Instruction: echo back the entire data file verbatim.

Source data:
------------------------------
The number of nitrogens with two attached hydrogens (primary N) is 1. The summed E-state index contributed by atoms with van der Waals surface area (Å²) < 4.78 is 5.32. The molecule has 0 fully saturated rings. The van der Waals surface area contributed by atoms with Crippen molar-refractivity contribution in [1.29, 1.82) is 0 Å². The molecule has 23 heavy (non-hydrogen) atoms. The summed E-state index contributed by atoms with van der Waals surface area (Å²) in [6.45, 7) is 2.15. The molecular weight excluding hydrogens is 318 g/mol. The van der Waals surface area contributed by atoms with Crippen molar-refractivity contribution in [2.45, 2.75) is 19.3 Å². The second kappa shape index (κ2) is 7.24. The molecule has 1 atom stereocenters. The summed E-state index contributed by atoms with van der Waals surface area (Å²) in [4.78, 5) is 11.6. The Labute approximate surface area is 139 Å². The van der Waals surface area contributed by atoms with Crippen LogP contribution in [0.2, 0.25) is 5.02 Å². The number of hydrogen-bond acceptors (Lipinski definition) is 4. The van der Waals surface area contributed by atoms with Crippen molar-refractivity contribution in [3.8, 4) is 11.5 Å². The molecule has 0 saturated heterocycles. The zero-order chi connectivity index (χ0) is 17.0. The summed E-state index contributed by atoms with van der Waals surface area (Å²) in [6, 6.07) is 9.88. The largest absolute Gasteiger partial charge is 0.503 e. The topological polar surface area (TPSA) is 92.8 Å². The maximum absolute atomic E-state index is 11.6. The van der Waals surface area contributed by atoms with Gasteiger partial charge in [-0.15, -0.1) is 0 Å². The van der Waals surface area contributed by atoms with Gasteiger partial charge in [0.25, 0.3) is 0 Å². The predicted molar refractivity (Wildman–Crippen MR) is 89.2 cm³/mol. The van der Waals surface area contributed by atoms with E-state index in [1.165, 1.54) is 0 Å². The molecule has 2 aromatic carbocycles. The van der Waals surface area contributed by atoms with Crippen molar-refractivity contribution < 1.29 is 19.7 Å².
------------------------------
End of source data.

The number of nitrogens with two attached hydrogens (primary N) is 1. The summed E-state index contributed by atoms with van der Waals surface area (Å²) < 4.78 is 5.32. The molecule has 0 fully saturated rings. The van der Waals surface area contributed by atoms with Crippen molar-refractivity contribution in [1.29, 1.82) is 0 Å². The molecule has 23 heavy (non-hydrogen) atoms. The summed E-state index contributed by atoms with van der Waals surface area (Å²) in [6.45, 7) is 2.15. The molecular weight excluding hydrogens is 318 g/mol. The van der Waals surface area contributed by atoms with Crippen molar-refractivity contribution in [2.45, 2.75) is 19.3 Å². The second kappa shape index (κ2) is 7.24. The molecule has 1 atom stereocenters. The summed E-state index contributed by atoms with van der Waals surface area (Å²) in [4.78, 5) is 11.6. The Labute approximate surface area is 139 Å². The van der Waals surface area contributed by atoms with Crippen LogP contribution in [0.2, 0.25) is 5.02 Å². The number of hydrogen-bond acceptors (Lipinski definition) is 4. The van der Waals surface area contributed by atoms with Crippen molar-refractivity contribution in [3.8, 4) is 11.5 Å². The molecule has 0 saturated heterocycles. The zero-order chi connectivity index (χ0) is 17.0. The summed E-state index contributed by atoms with van der Waals surface area (Å²) in [6, 6.07) is 9.88. The largest absolute Gasteiger partial charge is 0.503 e. The topological polar surface area (TPSA) is 92.8 Å². The maximum absolute atomic E-state index is 11.6. The van der Waals surface area contributed by atoms with Gasteiger partial charge in [-0.15, -0.1) is 0 Å². The van der Waals surface area contributed by atoms with Gasteiger partial charge in [0.25, 0.3) is 0 Å². The predicted molar refractivity (Wildman–Crippen MR) is 89.2 cm³/mol. The van der Waals surface area contributed by atoms with E-state index in [1.165, 1.54) is 0 Å². The molecule has 2 aromatic carbocycles. The van der Waals surface area contributed by atoms with Crippen molar-refractivity contribution < 1.29 is 19.7 Å².